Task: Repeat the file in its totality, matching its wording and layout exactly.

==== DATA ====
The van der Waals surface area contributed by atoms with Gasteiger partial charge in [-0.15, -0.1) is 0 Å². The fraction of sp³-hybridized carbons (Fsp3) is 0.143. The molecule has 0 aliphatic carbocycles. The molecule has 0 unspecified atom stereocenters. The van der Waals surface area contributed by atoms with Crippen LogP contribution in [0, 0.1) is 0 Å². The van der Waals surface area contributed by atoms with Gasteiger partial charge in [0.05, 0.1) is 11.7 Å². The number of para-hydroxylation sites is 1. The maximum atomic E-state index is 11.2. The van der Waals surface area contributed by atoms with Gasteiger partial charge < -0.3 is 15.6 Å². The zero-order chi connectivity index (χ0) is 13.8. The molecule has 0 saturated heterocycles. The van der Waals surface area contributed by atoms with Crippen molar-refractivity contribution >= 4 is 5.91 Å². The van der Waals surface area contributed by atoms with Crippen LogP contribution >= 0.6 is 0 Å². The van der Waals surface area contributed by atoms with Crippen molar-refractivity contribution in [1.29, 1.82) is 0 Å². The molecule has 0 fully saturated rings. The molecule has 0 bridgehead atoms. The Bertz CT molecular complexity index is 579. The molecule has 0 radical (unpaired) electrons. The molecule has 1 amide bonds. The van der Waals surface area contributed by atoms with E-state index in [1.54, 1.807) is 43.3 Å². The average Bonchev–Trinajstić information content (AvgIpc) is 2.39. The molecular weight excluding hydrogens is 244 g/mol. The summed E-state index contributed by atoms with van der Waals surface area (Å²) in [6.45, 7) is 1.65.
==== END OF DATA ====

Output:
The van der Waals surface area contributed by atoms with Gasteiger partial charge in [-0.15, -0.1) is 0 Å². The fraction of sp³-hybridized carbons (Fsp3) is 0.143. The molecule has 0 aliphatic carbocycles. The molecule has 0 unspecified atom stereocenters. The van der Waals surface area contributed by atoms with Crippen LogP contribution in [0, 0.1) is 0 Å². The van der Waals surface area contributed by atoms with Gasteiger partial charge in [0.05, 0.1) is 11.7 Å². The number of para-hydroxylation sites is 1. The maximum atomic E-state index is 11.2. The van der Waals surface area contributed by atoms with Gasteiger partial charge < -0.3 is 15.6 Å². The zero-order chi connectivity index (χ0) is 13.8. The molecule has 0 saturated heterocycles. The van der Waals surface area contributed by atoms with Crippen molar-refractivity contribution >= 4 is 5.91 Å². The van der Waals surface area contributed by atoms with Crippen LogP contribution >= 0.6 is 0 Å². The van der Waals surface area contributed by atoms with Crippen molar-refractivity contribution in [1.29, 1.82) is 0 Å². The molecule has 0 fully saturated rings. The molecule has 0 bridgehead atoms. The Bertz CT molecular complexity index is 579. The molecule has 0 radical (unpaired) electrons. The molecule has 1 amide bonds. The van der Waals surface area contributed by atoms with E-state index in [1.54, 1.807) is 43.3 Å². The average Bonchev–Trinajstić information content (AvgIpc) is 2.39. The molecular weight excluding hydrogens is 244 g/mol. The summed E-state index contributed by atoms with van der Waals surface area (Å²) in [6.45, 7) is 1.65.